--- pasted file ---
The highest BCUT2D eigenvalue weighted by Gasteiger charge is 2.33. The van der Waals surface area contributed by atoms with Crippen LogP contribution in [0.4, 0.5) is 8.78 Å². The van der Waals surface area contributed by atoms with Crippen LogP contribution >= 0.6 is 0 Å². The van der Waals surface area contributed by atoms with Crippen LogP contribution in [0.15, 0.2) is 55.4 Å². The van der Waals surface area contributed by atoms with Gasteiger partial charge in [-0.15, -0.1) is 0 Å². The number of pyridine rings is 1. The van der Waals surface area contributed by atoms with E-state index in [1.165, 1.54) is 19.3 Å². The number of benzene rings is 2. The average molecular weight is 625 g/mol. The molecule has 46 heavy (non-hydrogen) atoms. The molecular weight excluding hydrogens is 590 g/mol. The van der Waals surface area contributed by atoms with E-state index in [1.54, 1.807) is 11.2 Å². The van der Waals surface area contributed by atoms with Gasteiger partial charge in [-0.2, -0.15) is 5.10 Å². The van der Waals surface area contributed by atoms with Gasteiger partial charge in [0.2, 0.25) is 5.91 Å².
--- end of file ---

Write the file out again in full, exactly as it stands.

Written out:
The highest BCUT2D eigenvalue weighted by Gasteiger charge is 2.33. The van der Waals surface area contributed by atoms with Crippen LogP contribution in [0.4, 0.5) is 8.78 Å². The van der Waals surface area contributed by atoms with Crippen LogP contribution >= 0.6 is 0 Å². The van der Waals surface area contributed by atoms with Crippen LogP contribution in [0.15, 0.2) is 55.4 Å². The van der Waals surface area contributed by atoms with Gasteiger partial charge in [-0.15, -0.1) is 0 Å². The number of pyridine rings is 1. The van der Waals surface area contributed by atoms with E-state index in [1.165, 1.54) is 19.3 Å². The number of benzene rings is 2. The average molecular weight is 625 g/mol. The molecule has 46 heavy (non-hydrogen) atoms. The molecular weight excluding hydrogens is 590 g/mol. The van der Waals surface area contributed by atoms with E-state index in [1.54, 1.807) is 11.2 Å². The van der Waals surface area contributed by atoms with Gasteiger partial charge in [-0.2, -0.15) is 5.10 Å². The van der Waals surface area contributed by atoms with Gasteiger partial charge in [0.2, 0.25) is 5.91 Å².